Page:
As 'Unicorns' Emerge, Utah Makes a Case for Tech Entrepreneurs. When Josh James traveled to the Bay Area in 2000, seeking funding for a web analytics company he had founded, he spoke at length with a venture capitalist about his plans for growth. The conversation was going well, Mr. James recently recalled, until the investor asked where he was based. "As soon as I told him I was from Utah, he literally, without saying a word, turned around and walked away." Utah entrepreneurs no longer get that icy response. (New York Times)

ITI Member News

Facebook, Tesla and other tech giants are giving aid to Puerto Rico in the form of VR, 'internet balloons' and batteries. After Hurricane Maria devastated Puerto Rico last month, the island is still struggling to recover. And while President Donald Trump has tweeted that the U.S. government has done an amazing job there, the country has struggled to get basic services like cell coverage, power and internet back up. Silicon Valley tech giants have promised to help the relief effort in some increasingly creative ways. (Recode)

Amazon has replaced Google as the company others are most worried about. Amazon and Google occupy a huge portion of the corporate psyche. Both have long elicited fear, admiration and inspiration as evidenced by the frequency with which both companies are cited on conference calls across industries. But Amazon has replaced Google as the corporate boogeyman. (Recode)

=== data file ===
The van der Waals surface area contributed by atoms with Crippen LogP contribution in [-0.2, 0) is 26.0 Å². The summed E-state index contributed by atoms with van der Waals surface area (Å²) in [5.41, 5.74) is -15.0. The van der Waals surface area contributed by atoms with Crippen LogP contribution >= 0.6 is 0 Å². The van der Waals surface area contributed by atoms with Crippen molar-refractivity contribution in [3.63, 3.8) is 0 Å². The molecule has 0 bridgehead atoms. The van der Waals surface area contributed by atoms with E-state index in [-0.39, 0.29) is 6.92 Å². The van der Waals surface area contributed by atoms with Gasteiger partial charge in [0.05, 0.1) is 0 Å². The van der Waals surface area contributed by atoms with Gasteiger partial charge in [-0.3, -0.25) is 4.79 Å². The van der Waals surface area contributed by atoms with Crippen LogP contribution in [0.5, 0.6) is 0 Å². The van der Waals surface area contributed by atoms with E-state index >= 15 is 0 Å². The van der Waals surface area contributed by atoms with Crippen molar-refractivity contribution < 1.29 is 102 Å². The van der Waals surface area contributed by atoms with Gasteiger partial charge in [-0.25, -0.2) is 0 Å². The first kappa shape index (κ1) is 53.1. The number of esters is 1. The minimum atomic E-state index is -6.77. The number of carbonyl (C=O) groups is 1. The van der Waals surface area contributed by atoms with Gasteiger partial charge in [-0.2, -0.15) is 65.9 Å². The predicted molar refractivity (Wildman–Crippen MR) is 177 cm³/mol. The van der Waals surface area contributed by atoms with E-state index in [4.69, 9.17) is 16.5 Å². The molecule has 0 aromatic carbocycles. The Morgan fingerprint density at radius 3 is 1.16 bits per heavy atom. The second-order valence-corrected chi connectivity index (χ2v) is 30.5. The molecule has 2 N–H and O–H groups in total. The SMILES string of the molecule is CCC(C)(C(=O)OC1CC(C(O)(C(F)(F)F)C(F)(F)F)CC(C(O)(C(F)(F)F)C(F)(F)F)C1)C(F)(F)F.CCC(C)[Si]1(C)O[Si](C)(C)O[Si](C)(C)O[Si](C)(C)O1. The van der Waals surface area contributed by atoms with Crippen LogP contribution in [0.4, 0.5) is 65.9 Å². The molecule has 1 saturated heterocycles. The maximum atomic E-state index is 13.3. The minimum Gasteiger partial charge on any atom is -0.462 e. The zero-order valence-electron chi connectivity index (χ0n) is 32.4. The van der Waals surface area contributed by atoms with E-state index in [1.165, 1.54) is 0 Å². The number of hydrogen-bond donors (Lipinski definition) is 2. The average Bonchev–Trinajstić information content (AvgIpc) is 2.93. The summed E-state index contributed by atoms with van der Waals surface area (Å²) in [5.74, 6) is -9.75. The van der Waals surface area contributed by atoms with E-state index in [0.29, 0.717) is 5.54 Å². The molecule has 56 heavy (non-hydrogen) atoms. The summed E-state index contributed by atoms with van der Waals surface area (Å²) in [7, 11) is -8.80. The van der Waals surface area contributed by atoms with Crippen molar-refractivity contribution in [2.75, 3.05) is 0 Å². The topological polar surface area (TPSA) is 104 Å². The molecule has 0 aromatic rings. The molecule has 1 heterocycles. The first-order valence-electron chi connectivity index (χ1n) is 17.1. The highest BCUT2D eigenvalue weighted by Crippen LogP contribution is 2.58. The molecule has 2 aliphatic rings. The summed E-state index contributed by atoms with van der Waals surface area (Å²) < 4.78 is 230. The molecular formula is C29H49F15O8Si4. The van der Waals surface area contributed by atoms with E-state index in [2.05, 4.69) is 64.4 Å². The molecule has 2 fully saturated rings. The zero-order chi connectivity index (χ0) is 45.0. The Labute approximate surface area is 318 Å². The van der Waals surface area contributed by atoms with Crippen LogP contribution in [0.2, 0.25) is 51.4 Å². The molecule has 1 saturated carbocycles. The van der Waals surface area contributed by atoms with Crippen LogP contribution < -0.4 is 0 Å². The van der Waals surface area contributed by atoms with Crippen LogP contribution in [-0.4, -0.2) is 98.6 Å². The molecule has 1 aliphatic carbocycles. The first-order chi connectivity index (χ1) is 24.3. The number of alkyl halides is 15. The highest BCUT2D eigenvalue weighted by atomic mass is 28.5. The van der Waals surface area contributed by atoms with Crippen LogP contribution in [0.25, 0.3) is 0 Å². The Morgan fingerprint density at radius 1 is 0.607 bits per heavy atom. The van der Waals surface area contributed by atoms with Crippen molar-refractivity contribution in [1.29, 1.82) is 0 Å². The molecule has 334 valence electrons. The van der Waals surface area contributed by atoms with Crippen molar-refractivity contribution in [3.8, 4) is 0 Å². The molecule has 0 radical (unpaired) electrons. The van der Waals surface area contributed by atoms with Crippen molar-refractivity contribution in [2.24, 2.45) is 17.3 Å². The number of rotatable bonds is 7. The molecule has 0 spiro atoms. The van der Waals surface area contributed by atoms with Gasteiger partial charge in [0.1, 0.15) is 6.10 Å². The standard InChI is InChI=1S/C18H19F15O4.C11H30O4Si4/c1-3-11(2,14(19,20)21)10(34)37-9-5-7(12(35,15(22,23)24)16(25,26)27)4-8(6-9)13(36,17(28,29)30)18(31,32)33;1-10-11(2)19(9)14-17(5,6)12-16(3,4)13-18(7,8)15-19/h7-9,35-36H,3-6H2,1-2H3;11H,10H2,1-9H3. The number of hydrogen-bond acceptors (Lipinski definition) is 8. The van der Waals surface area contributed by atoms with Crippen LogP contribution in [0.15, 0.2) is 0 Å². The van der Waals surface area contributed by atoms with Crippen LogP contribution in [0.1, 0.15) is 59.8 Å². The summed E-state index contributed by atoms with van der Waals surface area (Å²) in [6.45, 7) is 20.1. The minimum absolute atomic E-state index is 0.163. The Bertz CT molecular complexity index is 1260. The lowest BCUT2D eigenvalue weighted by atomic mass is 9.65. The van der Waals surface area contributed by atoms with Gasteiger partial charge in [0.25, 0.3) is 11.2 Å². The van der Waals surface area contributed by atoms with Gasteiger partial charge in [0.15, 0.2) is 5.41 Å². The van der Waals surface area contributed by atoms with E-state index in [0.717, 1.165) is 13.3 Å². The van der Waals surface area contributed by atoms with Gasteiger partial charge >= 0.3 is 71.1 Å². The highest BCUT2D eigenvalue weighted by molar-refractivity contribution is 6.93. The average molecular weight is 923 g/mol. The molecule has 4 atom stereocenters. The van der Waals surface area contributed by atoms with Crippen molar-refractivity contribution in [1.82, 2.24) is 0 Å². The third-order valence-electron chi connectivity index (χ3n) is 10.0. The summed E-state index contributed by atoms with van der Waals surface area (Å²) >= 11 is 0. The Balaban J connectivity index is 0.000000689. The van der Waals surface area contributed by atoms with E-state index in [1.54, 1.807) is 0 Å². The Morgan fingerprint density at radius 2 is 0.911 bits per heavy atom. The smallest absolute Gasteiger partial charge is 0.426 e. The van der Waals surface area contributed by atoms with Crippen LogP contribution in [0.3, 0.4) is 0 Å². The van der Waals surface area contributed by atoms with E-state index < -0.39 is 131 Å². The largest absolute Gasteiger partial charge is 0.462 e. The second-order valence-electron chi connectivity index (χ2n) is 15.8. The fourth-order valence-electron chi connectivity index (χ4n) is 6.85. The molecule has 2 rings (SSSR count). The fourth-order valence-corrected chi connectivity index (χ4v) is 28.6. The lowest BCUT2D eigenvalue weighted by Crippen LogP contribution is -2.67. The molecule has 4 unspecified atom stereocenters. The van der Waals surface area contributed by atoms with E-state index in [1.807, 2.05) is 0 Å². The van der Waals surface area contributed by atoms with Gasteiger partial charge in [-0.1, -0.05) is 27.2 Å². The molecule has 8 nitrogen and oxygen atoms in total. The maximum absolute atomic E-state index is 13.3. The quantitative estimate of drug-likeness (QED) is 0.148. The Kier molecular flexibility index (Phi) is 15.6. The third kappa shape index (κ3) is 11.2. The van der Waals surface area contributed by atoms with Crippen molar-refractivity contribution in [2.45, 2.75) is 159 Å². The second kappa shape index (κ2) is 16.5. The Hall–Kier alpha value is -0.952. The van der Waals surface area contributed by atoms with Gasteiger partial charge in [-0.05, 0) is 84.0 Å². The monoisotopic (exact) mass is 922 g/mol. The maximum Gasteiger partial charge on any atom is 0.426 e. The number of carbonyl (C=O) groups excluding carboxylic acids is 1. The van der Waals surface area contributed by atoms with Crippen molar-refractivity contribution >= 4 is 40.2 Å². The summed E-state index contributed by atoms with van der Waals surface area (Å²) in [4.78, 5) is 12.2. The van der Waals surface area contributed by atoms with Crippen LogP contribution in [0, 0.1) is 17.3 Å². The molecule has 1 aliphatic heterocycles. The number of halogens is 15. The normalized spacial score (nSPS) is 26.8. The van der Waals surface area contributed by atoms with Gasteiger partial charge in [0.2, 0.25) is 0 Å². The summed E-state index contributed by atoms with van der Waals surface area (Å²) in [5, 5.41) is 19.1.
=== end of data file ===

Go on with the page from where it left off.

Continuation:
Facebook's new virtual reality strategy: self-reliance. By controlling the end-to-end experience, Facebook gets to tackle VR with a Cupertino-like approach to hardware that lets them avoid the headaches of Windows/Android and the OEMs that build for them. (Tech Crunch)

Facebook Sets Goal of a Billion Virtual-Reality Users, Unveils New Headset. Facebook Inc. Chief Executive Mark Zuckerberg announced an ambitious goal of getting a billion people into virtual reality and said he wants to ensure the technology is "a force for good." (Wall Street Journal)

Today on the Hill

The House will meet at 10:00 a.m. for morning hour and 12:00 p.m. for legislative business. First and last votes expected: 3:30 p.m. - 4:30 p.m.
The Senate is not in session today.